Tornado and Floods near Joelton and Cedar Hill, June 17, 1934

Edited by Mark A. Rose
National Weather Service
Old Hickory, Tennessee


DEAR SIR:

Reports received at this office indicate that a storm occurred in your vicinity on (blank). The Weather Bureau desires to obtain reliable information respecting the details of all severe storms and tornadoes, and to this end I will thank you to furnish, at your earliest convenience, the information called for below as far as practicable.

If you are not personally prepared to give the desired information, kindly hand this letter to some one who may have knowledge of the occurrence.

If no storm occurred in your immediate vicinity on the date indicated, please so state.

Kindly return this paper in the inclosed envelope, which requires no postage.

Very respectfully,
R. M. Williamson.

Place where storm occurred, Davidson-Robertson county line North of Joelton

Date and hour of storm, 5:00 p.m. June 17, 1934

Direction of movement; it came from the SE and went to the NW

Width of the path of the storm, 50 yards

A tornado usually has a well-defined, pendant, funnel-shaped cloud, with rotary winds of sufficient violence to uproot trees and prostrate buildings. Did this storm have such a cloud and winds, or were the winds simply straight-line winds? apparantly small tornado

In what direction did the trees lie on the north side of path? SW; in the center of path? standing; on south side of path? N

How wide was the path of destruction? 50 Yards

What amount of damage was sustained in your vicinity? (Loss of buildings, household effects, livestock, farm implements, etc., but not crops, closely estimated.) roof of house, apple trees, two old barns and other trees Not more than $3000

How many people were killed? 0; how many injured? 0

(Signature) FVJ-

 


Mr. J. S. Ruffin
Cedar Hill, Tenn.

DEAR SIR:

Reports received at this office indicate that a storm occurred in your vicinity on June 17, 1934. The Weather Bureau desires to obtain reliable information respecting the details of all storms, and to this end I will thank you to furnish, at your earliest convenience, the information called for below as far as practicable.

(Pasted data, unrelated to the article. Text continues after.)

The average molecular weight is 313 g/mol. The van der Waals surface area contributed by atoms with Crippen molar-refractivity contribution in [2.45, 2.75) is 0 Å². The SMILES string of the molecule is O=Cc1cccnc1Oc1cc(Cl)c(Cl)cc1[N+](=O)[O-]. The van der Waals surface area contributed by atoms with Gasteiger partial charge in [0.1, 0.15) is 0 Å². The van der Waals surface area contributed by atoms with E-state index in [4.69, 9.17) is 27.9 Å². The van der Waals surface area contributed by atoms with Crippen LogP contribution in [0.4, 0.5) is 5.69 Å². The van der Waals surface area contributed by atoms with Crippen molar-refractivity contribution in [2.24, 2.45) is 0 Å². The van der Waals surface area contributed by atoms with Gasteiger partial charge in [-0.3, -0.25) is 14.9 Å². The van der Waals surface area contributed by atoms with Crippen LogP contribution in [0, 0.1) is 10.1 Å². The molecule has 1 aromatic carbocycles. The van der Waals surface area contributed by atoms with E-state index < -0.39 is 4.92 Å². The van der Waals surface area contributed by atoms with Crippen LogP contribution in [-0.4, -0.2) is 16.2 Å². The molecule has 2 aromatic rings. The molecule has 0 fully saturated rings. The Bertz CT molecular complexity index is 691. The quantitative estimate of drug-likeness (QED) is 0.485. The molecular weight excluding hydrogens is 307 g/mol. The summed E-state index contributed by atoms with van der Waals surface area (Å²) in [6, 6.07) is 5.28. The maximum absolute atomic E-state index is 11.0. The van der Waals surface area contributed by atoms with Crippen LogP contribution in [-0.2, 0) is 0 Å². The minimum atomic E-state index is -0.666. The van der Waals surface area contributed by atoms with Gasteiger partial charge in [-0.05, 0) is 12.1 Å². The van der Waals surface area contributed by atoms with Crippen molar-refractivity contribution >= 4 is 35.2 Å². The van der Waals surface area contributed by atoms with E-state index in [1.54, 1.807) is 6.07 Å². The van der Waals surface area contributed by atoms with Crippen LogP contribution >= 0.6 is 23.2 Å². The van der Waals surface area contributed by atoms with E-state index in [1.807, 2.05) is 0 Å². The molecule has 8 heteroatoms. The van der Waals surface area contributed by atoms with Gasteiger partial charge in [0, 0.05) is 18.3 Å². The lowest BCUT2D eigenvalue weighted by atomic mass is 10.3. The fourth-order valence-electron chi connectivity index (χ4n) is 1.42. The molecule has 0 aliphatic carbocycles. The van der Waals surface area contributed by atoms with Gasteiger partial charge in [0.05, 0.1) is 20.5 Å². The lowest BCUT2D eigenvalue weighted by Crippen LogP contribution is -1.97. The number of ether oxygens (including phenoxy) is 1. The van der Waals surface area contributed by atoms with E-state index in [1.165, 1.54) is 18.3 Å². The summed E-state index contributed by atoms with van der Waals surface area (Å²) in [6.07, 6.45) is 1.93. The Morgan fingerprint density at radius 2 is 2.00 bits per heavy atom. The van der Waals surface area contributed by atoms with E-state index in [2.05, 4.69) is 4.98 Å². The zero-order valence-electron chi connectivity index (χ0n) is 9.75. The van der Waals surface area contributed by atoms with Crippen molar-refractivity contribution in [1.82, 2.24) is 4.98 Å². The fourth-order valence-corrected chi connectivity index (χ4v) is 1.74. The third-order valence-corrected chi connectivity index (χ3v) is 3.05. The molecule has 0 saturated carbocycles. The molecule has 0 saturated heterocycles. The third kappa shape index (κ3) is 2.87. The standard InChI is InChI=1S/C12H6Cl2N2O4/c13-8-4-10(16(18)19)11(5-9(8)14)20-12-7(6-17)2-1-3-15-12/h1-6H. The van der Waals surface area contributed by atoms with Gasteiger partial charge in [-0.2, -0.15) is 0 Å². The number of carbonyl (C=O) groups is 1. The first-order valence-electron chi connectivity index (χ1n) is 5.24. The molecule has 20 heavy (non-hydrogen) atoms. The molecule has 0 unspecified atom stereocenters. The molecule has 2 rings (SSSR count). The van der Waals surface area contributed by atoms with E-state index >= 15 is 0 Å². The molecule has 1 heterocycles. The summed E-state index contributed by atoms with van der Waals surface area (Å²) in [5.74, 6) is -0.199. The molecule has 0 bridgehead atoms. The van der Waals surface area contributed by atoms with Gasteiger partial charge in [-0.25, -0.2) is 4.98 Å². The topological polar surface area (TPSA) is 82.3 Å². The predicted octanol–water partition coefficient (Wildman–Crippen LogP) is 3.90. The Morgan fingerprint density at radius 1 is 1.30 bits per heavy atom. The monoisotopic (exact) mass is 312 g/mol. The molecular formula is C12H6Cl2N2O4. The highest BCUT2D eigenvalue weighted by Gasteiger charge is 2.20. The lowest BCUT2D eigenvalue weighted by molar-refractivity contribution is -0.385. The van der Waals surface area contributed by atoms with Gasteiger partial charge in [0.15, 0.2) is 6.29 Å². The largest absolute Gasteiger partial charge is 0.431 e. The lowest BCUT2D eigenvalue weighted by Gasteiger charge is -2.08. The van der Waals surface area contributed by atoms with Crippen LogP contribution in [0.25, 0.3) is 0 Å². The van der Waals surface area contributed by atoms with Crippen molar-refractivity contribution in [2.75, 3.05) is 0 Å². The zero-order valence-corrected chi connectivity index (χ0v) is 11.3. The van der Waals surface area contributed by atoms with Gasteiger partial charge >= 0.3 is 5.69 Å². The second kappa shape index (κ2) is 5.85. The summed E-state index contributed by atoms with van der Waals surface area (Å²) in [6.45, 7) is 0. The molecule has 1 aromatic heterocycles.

If you are not personally prepared to give the desired information, kindly hand this letter to some one who may have knowledge of the occurrence.

If no storm occurred in your immediate vicinity on the date indicated, please so state.

Kindly return this paper in the inclosed envelope, which requires no postage.

Very respectfully,
R. M. Williamson.

Newspaper clippings will help.

Place where storm occurred, Cedar Hill, Robertson Co., Tennessee.

Date and hour of storm, From 2 P.M. 17th. to 3 A.M. 18th.

Direction of movement; it came from the North-east to south-west.

Width of the path of the storm, Heaviest rain 8 to 10 miles.

Degree of damage: None, considerable, or severe, Considerable.

Loss of crops (estimated), $50.000 to $75.000 in this county. 10% to 15% of growing crop ruined.

Other losses, Culverts, small bridges and fences washed out. $100.000

Mr. G. L. Morris the best posted farm in the county estimates loss to crops not less than $150.000

(Signature) J. F. Ruffin

(Address) Cedar Hill, Tenn.

(Date) 6/24/34


June 25, 1934.

Mr. R.M. Williamson,
Meteorologist,
Nashville, Tenn.

My Dear Sir:

Refering [sic] to my special report of damage to crops from the heavy rainfall of the 17th.

I talked to two farmers yesterday who had been over most of the county during the week. These are inteligent [sic], coservative [sic] men. Both agreed that $150.000 was a low estimate of the damage to crops. And that $100.000 would hardly cover the loss in the washing of the land, loss of bridges and other damages.

Tinnon B. Corbin had 25 acres of corn in a bottom on Sulphur Form Creek. The corn was about waist high and had just been "laid by". Twenty acres was either washed away or covered with mud making the 20 acres a total loss. A farmer living on a spring branch had four acres of corn with all the top soil washrd [sic] away. Tobacco in bottom lands was cover [sic] in water for three to four days. Instances like these were over most of the western section of the country. There was but little damage fron [sic] wind.

The storm came from the north-east and covered a section over five miles wide for about 20 miles. From what I can learn there was no part of the western section that did not have as much as 8 inches of rain fall.

Very respectfully,
/s/
J. F. Ruffin,
Local Observer.


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